to Mr. Vivian,
29 September 1931,
LM4 p1439

One must sincerely try to do his duties. But the results must always be left with God. Worrying about the results is no good and of no use.

If a person wishes to do anything for others, he must do it sincerely. And having done it, he should not worry about the results, for results are not in human hands. It is for humans to do, but for God to ordain.

To remain aloof from results is not difficult, but men do not try. Because it is human nature to think of the results of one's actions, however, it does not mean one should worry. Man must think, but he must not worry. Try to attribute all your acts to God, and let results be his.

25 April 1934,
LM5 p1866

Pilu Satha (about her sister Shirin): She works very hard. Since our mother died years ago, and we were all so young, Shirin has looked after all of us brothers and sisters, brought us up, and managed everything in the house.

Baba: Working for and serving others, and undergoing so much strain, is very good. It wipes out past karmas, and even the new sanskaras which are created are very faint. So it is of tremendous spiritual benefit to work, serve, and undergo hardships for others. Sitting idle and always eating ready-cooked, served meals, without lifting a finger to help, is very bad spiritually. It creates very deep sanskaras which are difficult to wipe away.

16 May 1934,
LM5 p1869

I would like some of you to nurse and wash lepers - some of you to be merged in meditation on me - some as mendicants - some gay - some thin as skeletons - some big and fat - but all to work for me. It is your doing it for me that counts. Otherwise we have hospitals and nurses to call upon. But I want you to work for me, beg for me, write for me, meditate on me. When you think of those lepers as Baba, you wash with love. Baba is in all, so if you wash a leper with the same love as you wash my hair, then only do you express the St. Francis state.

If you dance for me, you do as much good as one who meditates on me. Some like work, some like play, but when you work for me, play for me, then it is the same. This is Vedanta and Christian philosophy in a nutshell. So very easy, yet so very difficult. Ramakrishna used to say to the Mother (meaning God), 'I lay all my sins and virtues at your feet.' Virtue and sin both bind. Both are fetters. Be they of gold or iron, both bind.

Eat, dance, but forget yourself in the action and have me instead. This is action. When you (ego) go away entirely, I am one with you. So bit by bit, you have to go. Today your nose, tomorrow your ear, then your eyes, your hands, everything. So better think of me when you eat, sleep, see and hear. Enjoy everything, but think it is all Baba. Baba enjoys it. Baba is eating it. Sleep soundly in Baba, and when you wake up, remember it is Baba getting up. The one thought will do. If you get a pain, then think it is Baba getting a pain. Then it will be all the time Baba...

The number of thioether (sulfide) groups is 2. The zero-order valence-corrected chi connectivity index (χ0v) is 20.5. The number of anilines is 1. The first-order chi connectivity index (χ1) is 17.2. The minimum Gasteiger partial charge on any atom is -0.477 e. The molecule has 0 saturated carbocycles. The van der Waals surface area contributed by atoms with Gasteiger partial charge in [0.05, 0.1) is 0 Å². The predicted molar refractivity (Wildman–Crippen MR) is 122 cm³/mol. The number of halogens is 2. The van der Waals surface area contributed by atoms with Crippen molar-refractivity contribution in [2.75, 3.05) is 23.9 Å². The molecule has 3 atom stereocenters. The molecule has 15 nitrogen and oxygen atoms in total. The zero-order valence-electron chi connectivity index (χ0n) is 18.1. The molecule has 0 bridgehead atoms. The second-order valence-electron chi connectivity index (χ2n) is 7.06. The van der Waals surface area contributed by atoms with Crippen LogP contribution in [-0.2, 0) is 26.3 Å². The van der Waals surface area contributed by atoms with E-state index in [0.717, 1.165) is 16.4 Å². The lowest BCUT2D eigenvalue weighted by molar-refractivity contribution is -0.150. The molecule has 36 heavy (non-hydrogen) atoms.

Try to forget yourself and do all as Baba, and you will enjoy what you do. It is all bliss, all love. It is we who have created misery.

2 April 1937,
Aw 10:2 p17-18

If you don't want to be old before you really ought to be old, be cheerful in thought, word, deed and appearance - most of all in appearance. Maybe you are not happy inside, perhaps gas in your stomach. But you must look happy. I always find half of you garlic-faced. When you eat garlic, it is a smell passed on to all. So when you appear garlic-faced, that too is contagious. It is a divine art to always look cheerful, it is a divine quality. It helps others. When you are garlic-faced, it makes others unhappy.

1930s, India, LA p239

Commenting on the statement, "Finding God is the eternal problem and struggle," Baba explained:

It is true. But one must not stop there and make no efforts, taking that problem as impossible to solve, and feeling despondent, give it up. That search and struggle must continue, with added vigor and enthusiasm at every step, and the longing developed so intensely that it becomes one's only problem in life. To that end, one should struggle, moving on and on, and try to find all sources of enlightenment in the solution of this.

The best, easiest, quickest way is to find a Master who has realised God. Although that is not easy at all, and one may have to come across many false and fake ones before he finds the real one. But if the longing for that eternal search is kept up, he will come across one who will guide him right to the goal.

Even those living in the company with a Master should not feel content and say that they have found everything because they have found a living Master. For even though it is a true statement, it lacks actual experience. And experience can never be had without effort. So try, all of you, to see your Master as he really is, and not as he appears to you. And even in your Master, try to find that infinite experience that pervades everywhere.

Tr p237-238

All the meditations, yogas, concentrations do not teach what Baba teaches you through everyday living. That is, to be kind to those who ill-treat you, and to love those you dislike. This is the highest practice of yoga.